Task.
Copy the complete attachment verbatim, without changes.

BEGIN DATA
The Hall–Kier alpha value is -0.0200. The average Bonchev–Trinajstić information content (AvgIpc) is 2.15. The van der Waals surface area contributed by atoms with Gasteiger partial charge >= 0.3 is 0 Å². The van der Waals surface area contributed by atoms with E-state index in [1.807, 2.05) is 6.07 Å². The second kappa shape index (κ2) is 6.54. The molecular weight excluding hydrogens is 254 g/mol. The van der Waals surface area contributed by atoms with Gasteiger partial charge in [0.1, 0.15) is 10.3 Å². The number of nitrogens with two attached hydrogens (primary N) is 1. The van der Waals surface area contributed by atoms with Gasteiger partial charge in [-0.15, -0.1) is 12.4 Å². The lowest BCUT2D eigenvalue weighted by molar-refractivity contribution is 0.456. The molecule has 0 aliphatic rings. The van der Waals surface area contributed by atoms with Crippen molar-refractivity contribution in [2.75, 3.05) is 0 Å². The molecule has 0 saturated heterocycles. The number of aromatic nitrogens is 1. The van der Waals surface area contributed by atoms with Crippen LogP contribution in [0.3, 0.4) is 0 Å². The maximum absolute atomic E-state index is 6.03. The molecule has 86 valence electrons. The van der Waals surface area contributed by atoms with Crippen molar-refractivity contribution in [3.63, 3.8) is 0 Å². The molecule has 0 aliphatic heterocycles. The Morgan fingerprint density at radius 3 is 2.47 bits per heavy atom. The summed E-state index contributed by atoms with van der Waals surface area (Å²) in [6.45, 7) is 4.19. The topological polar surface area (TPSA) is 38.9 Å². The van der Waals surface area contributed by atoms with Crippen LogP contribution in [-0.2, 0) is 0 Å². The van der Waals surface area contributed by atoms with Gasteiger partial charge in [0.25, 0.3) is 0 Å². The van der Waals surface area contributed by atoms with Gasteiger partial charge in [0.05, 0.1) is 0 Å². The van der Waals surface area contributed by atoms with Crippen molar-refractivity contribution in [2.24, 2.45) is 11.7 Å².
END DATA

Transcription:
The Hall–Kier alpha value is -0.0200. The average Bonchev–Trinajstić information content (AvgIpc) is 2.15. The van der Waals surface area contributed by atoms with Gasteiger partial charge >= 0.3 is 0 Å². The van der Waals surface area contributed by atoms with E-state index in [1.807, 2.05) is 6.07 Å². The second kappa shape index (κ2) is 6.54. The molecular weight excluding hydrogens is 254 g/mol. The van der Waals surface area contributed by atoms with Gasteiger partial charge in [0.1, 0.15) is 10.3 Å². The number of nitrogens with two attached hydrogens (primary N) is 1. The van der Waals surface area contributed by atoms with Gasteiger partial charge in [-0.15, -0.1) is 12.4 Å². The lowest BCUT2D eigenvalue weighted by molar-refractivity contribution is 0.456. The molecule has 0 aliphatic rings. The van der Waals surface area contributed by atoms with Crippen molar-refractivity contribution in [2.75, 3.05) is 0 Å². The molecule has 0 saturated heterocycles. The number of aromatic nitrogens is 1. The van der Waals surface area contributed by atoms with Crippen LogP contribution in [0.3, 0.4) is 0 Å². The maximum absolute atomic E-state index is 6.03. The molecule has 86 valence electrons. The van der Waals surface area contributed by atoms with Crippen molar-refractivity contribution in [3.63, 3.8) is 0 Å². The molecule has 0 aliphatic heterocycles. The Morgan fingerprint density at radius 3 is 2.47 bits per heavy atom. The summed E-state index contributed by atoms with van der Waals surface area (Å²) in [6.45, 7) is 4.19. The topological polar surface area (TPSA) is 38.9 Å². The van der Waals surface area contributed by atoms with Crippen LogP contribution in [-0.2, 0) is 0 Å². The van der Waals surface area contributed by atoms with Gasteiger partial charge in [0.25, 0.3) is 0 Å². The van der Waals surface area contributed by atoms with Gasteiger partial charge in [0.05, 0.1) is 0 Å². The van der Waals surface area contributed by atoms with Crippen molar-refractivity contribution in [2.24, 2.45) is 11.7 Å².